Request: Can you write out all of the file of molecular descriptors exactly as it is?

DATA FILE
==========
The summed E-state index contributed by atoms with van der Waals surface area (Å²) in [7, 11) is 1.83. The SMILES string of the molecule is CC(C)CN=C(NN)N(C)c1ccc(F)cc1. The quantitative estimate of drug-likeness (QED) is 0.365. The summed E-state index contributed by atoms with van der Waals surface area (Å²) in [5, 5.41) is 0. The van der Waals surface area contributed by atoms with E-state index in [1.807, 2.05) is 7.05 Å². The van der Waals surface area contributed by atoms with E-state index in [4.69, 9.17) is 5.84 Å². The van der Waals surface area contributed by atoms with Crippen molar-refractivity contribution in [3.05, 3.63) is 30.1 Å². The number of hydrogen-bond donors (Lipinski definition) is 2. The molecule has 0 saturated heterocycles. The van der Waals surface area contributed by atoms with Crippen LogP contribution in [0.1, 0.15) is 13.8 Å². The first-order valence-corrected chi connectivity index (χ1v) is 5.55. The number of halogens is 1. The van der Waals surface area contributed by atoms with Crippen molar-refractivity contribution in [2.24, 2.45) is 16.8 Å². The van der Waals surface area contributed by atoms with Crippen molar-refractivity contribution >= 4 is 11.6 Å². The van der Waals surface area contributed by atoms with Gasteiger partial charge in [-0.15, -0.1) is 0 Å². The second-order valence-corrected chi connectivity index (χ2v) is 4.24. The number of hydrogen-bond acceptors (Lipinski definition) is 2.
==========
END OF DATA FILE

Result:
The summed E-state index contributed by atoms with van der Waals surface area (Å²) in [7, 11) is 1.83. The SMILES string of the molecule is CC(C)CN=C(NN)N(C)c1ccc(F)cc1. The quantitative estimate of drug-likeness (QED) is 0.365. The summed E-state index contributed by atoms with van der Waals surface area (Å²) in [5, 5.41) is 0. The van der Waals surface area contributed by atoms with E-state index in [1.807, 2.05) is 7.05 Å². The van der Waals surface area contributed by atoms with E-state index in [4.69, 9.17) is 5.84 Å². The van der Waals surface area contributed by atoms with Crippen molar-refractivity contribution in [3.05, 3.63) is 30.1 Å². The number of hydrogen-bond donors (Lipinski definition) is 2. The molecule has 0 saturated heterocycles. The van der Waals surface area contributed by atoms with Crippen LogP contribution in [0.1, 0.15) is 13.8 Å². The first-order valence-corrected chi connectivity index (χ1v) is 5.55. The number of halogens is 1. The van der Waals surface area contributed by atoms with Crippen molar-refractivity contribution in [2.24, 2.45) is 16.8 Å². The van der Waals surface area contributed by atoms with Crippen molar-refractivity contribution >= 4 is 11.6 Å². The van der Waals surface area contributed by atoms with Gasteiger partial charge in [-0.15, -0.1) is 0 Å². The second-order valence-corrected chi connectivity index (χ2v) is 4.24. The number of hydrogen-bond acceptors (Lipinski definition) is 2.